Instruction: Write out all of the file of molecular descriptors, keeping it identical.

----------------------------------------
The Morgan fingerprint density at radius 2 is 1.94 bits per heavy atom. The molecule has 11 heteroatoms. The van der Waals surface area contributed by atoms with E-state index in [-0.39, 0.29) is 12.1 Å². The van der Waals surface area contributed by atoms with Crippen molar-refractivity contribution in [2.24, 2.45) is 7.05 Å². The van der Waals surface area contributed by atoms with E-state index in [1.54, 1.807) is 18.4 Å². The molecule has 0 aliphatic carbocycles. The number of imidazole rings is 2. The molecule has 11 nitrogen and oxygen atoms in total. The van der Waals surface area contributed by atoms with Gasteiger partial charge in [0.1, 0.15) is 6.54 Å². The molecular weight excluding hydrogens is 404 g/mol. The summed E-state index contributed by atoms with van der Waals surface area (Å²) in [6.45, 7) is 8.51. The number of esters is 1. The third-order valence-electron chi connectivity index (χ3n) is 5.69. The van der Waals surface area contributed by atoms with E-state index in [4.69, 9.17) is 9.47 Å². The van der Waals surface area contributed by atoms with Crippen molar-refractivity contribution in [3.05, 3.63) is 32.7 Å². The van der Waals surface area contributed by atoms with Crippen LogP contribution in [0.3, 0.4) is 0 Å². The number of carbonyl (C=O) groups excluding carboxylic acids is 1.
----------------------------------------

The Morgan fingerprint density at radius 2 is 1.94 bits per heavy atom. The molecule has 11 heteroatoms. The van der Waals surface area contributed by atoms with E-state index in [-0.39, 0.29) is 12.1 Å². The van der Waals surface area contributed by atoms with Crippen molar-refractivity contribution in [2.24, 2.45) is 7.05 Å². The van der Waals surface area contributed by atoms with E-state index in [1.54, 1.807) is 18.4 Å². The molecule has 0 aliphatic carbocycles. The number of imidazole rings is 2. The molecule has 11 nitrogen and oxygen atoms in total. The van der Waals surface area contributed by atoms with Gasteiger partial charge in [0.1, 0.15) is 6.54 Å². The molecular weight excluding hydrogens is 404 g/mol. The summed E-state index contributed by atoms with van der Waals surface area (Å²) in [6.45, 7) is 8.51. The number of esters is 1. The third-order valence-electron chi connectivity index (χ3n) is 5.69. The van der Waals surface area contributed by atoms with E-state index in [4.69, 9.17) is 9.47 Å². The van der Waals surface area contributed by atoms with Crippen molar-refractivity contribution in [3.05, 3.63) is 32.7 Å². The van der Waals surface area contributed by atoms with Crippen LogP contribution in [0.3, 0.4) is 0 Å². The number of carbonyl (C=O) groups excluding carboxylic acids is 1.